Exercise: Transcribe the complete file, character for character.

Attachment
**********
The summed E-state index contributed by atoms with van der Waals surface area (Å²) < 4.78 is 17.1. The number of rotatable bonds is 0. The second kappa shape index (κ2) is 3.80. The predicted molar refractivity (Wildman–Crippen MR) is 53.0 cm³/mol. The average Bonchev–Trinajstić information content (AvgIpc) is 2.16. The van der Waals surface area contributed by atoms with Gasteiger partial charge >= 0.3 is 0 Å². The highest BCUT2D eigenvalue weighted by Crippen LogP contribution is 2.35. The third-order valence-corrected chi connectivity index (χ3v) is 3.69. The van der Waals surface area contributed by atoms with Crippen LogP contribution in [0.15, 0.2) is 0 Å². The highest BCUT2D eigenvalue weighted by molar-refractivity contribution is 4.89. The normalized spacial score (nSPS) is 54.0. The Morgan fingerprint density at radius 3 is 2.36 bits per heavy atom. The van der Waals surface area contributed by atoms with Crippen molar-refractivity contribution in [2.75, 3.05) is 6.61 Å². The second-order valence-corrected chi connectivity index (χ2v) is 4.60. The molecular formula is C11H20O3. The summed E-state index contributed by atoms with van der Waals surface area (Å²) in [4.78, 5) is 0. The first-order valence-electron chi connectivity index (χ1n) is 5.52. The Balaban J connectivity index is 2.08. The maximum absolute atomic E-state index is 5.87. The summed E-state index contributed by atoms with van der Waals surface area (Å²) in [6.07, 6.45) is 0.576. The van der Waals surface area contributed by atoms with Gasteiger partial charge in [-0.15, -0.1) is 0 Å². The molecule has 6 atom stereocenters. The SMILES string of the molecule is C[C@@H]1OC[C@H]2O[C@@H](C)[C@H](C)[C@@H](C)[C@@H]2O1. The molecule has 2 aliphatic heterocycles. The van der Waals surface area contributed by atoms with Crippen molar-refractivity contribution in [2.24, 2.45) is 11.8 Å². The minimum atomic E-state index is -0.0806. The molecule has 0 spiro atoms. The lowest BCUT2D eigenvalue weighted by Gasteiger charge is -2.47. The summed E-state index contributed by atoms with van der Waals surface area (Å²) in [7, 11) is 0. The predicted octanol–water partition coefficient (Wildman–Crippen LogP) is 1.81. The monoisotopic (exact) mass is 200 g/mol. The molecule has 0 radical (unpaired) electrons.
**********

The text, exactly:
The summed E-state index contributed by atoms with van der Waals surface area (Å²) < 4.78 is 17.1. The number of rotatable bonds is 0. The second kappa shape index (κ2) is 3.80. The predicted molar refractivity (Wildman–Crippen MR) is 53.0 cm³/mol. The average Bonchev–Trinajstić information content (AvgIpc) is 2.16. The van der Waals surface area contributed by atoms with Gasteiger partial charge >= 0.3 is 0 Å². The highest BCUT2D eigenvalue weighted by Crippen LogP contribution is 2.35. The third-order valence-corrected chi connectivity index (χ3v) is 3.69. The van der Waals surface area contributed by atoms with Crippen LogP contribution in [0.15, 0.2) is 0 Å². The highest BCUT2D eigenvalue weighted by molar-refractivity contribution is 4.89. The normalized spacial score (nSPS) is 54.0. The Morgan fingerprint density at radius 3 is 2.36 bits per heavy atom. The van der Waals surface area contributed by atoms with Crippen molar-refractivity contribution in [2.75, 3.05) is 6.61 Å². The second-order valence-corrected chi connectivity index (χ2v) is 4.60. The molecular formula is C11H20O3. The summed E-state index contributed by atoms with van der Waals surface area (Å²) in [4.78, 5) is 0. The first-order valence-electron chi connectivity index (χ1n) is 5.52. The Balaban J connectivity index is 2.08. The maximum absolute atomic E-state index is 5.87. The summed E-state index contributed by atoms with van der Waals surface area (Å²) in [6.07, 6.45) is 0.576. The van der Waals surface area contributed by atoms with Gasteiger partial charge in [-0.15, -0.1) is 0 Å². The molecule has 6 atom stereocenters. The SMILES string of the molecule is C[C@@H]1OC[C@H]2O[C@@H](C)[C@H](C)[C@@H](C)[C@@H]2O1. The molecule has 2 aliphatic heterocycles. The van der Waals surface area contributed by atoms with Crippen molar-refractivity contribution in [2.24, 2.45) is 11.8 Å². The minimum atomic E-state index is -0.0806. The molecule has 0 spiro atoms. The lowest BCUT2D eigenvalue weighted by Gasteiger charge is -2.47. The summed E-state index contributed by atoms with van der Waals surface area (Å²) in [7, 11) is 0. The predicted octanol–water partition coefficient (Wildman–Crippen LogP) is 1.81. The monoisotopic (exact) mass is 200 g/mol. The molecule has 0 radical (unpaired) electrons.